Many rib fractures have little impact on the respiratory system. However, depending on their location and degree and manner of displacement, they could inflict severe damage to organs within the thoracic cavity with sometimes fatal consequences.
Photo: Courtesy Dr. Rodney Belgrave
Sometimes, a subtle sign can be an indication of a potentially serious problem. A cough here, nasal discharge and flared nostrils there. A rapid heart rate. These manifestations of respiratory distress can be the early indicators of respiratory disease, a major cause of morbidity (illness) and mortality in horses.
At the 2016 American Association of Equine Practitioners Convention, held Dec. 3-7 in Orlando, Florida, Rodney Belgrave, DVM, MS, Dipl. ACVIM, of Mid-Atlantic Equine Medical Center, in Ringoes, New Jersey, described how to diagnose and treat respiratory emergencies in horses.
First, he listed signs of respiratory distress, which “may or may not be obvious depending on the rate of onset of the condition and its severity.” These include nostril flare, tachypnea (increased respiratory rate), short shallow breaths, cough, nasal discharge, varying degrees of exercise intolerance, and reluctance to walk due to pleural (lung) pain.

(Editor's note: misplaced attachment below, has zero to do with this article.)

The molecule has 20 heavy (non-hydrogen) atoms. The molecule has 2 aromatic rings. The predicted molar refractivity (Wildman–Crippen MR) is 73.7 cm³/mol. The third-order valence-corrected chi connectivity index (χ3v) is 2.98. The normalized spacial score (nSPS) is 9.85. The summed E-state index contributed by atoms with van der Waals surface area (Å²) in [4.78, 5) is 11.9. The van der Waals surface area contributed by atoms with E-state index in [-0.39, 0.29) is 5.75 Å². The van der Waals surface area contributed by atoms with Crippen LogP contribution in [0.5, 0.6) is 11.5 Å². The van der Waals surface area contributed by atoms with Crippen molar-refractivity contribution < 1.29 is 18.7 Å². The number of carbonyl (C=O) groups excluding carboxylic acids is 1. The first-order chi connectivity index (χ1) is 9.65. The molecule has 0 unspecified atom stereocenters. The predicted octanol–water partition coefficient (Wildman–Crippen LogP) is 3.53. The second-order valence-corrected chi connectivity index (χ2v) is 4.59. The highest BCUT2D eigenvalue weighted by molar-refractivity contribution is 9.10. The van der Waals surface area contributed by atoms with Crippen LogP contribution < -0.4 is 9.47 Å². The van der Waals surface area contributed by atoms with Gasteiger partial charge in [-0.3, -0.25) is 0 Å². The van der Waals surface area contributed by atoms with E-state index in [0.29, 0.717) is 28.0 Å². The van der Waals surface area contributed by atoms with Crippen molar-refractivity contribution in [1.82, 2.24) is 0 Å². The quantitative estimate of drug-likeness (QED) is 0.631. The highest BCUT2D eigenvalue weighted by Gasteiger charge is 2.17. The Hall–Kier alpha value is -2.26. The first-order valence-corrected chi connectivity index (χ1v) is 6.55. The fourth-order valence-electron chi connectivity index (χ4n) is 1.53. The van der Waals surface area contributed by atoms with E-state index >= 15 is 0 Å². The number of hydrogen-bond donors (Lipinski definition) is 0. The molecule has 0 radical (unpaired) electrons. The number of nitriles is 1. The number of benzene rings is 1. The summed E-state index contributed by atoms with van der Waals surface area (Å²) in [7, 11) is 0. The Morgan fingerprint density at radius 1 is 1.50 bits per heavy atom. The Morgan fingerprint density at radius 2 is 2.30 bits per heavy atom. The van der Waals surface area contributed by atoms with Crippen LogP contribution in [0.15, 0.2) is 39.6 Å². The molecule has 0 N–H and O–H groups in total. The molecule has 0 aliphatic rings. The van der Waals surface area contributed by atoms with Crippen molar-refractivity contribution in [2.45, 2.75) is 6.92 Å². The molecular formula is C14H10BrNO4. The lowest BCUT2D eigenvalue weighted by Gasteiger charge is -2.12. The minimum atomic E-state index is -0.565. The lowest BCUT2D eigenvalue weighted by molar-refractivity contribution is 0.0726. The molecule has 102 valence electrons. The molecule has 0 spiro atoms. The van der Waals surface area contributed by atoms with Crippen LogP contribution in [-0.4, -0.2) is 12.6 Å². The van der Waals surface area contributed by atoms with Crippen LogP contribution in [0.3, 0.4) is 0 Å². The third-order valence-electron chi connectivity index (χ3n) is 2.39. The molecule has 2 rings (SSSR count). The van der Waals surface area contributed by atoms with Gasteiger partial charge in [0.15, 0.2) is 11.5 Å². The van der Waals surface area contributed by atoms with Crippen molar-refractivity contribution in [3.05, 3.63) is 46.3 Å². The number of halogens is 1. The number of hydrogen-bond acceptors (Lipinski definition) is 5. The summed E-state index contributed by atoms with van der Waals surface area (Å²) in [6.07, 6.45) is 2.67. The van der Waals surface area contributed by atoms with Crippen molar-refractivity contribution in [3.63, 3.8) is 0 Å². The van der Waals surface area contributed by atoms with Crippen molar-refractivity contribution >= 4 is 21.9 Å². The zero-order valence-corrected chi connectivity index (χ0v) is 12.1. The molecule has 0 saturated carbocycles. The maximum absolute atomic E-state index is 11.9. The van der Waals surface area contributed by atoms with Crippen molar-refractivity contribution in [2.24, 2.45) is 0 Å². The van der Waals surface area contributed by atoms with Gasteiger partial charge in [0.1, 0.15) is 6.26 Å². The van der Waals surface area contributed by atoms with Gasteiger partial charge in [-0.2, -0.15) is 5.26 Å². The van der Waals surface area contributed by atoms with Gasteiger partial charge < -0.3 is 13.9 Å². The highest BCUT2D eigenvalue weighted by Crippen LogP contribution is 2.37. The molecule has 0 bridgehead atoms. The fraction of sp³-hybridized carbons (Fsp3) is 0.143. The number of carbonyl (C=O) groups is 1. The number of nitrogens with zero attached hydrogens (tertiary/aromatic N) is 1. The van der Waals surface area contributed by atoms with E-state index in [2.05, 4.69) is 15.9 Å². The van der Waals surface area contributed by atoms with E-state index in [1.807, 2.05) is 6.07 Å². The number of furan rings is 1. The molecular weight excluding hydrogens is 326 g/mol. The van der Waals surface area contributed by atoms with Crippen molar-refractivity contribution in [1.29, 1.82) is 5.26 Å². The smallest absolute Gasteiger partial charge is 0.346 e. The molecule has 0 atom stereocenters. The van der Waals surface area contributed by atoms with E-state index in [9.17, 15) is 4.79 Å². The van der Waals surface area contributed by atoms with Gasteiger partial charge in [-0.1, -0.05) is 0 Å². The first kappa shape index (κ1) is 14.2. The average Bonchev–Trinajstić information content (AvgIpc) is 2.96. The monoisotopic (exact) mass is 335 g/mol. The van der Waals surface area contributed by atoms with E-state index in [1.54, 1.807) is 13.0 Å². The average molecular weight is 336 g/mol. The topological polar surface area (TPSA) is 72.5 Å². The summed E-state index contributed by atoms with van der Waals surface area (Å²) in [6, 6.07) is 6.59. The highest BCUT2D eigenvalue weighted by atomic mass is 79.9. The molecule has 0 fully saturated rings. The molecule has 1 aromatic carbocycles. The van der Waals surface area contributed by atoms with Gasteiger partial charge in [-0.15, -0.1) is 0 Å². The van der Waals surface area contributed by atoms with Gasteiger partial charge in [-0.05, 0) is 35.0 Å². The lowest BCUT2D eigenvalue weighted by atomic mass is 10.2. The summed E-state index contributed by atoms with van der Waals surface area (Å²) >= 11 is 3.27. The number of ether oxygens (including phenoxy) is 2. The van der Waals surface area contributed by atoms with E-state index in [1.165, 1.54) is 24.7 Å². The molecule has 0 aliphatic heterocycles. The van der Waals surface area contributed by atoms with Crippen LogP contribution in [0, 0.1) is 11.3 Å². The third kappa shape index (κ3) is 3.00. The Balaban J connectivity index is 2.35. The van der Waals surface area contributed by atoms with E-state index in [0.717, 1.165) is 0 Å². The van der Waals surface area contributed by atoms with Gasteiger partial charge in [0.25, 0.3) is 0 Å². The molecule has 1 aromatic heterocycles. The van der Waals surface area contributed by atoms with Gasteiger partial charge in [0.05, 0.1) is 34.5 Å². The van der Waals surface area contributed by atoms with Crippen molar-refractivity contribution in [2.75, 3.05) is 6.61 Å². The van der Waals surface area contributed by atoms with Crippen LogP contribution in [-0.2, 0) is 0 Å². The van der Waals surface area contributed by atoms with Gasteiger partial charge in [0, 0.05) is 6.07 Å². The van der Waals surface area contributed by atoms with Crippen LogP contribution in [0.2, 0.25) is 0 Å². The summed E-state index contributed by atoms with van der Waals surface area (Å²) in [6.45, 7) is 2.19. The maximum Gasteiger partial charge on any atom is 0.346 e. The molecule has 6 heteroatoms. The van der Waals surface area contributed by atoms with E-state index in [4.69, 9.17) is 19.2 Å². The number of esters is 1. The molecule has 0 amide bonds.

Then Belgrave described four respiratory emergencies a veterinarian might encounter and how to manage each.
This severe form of pneumonia is characterized by inflammation of the pleural membranes that line the chest cavity and cover the surface of the lungs, with subsequent fluid accumulation in the chest cavity. Other causes of fluid accumulation include fungal pneumonia, upper respiratory viral infections such as equine herpesvirus-5, hemothorax (blood pooling in the chest cavity), and neoplasia (tumors)
Racehorses seem to be most at risk, said Belgrave, due to their communal lifestyles, long-distance transportation to events, dirt/mud contamination of their lower respiratory tracts when racing, and incidence of exercise-induced pulmonary hemorrhage.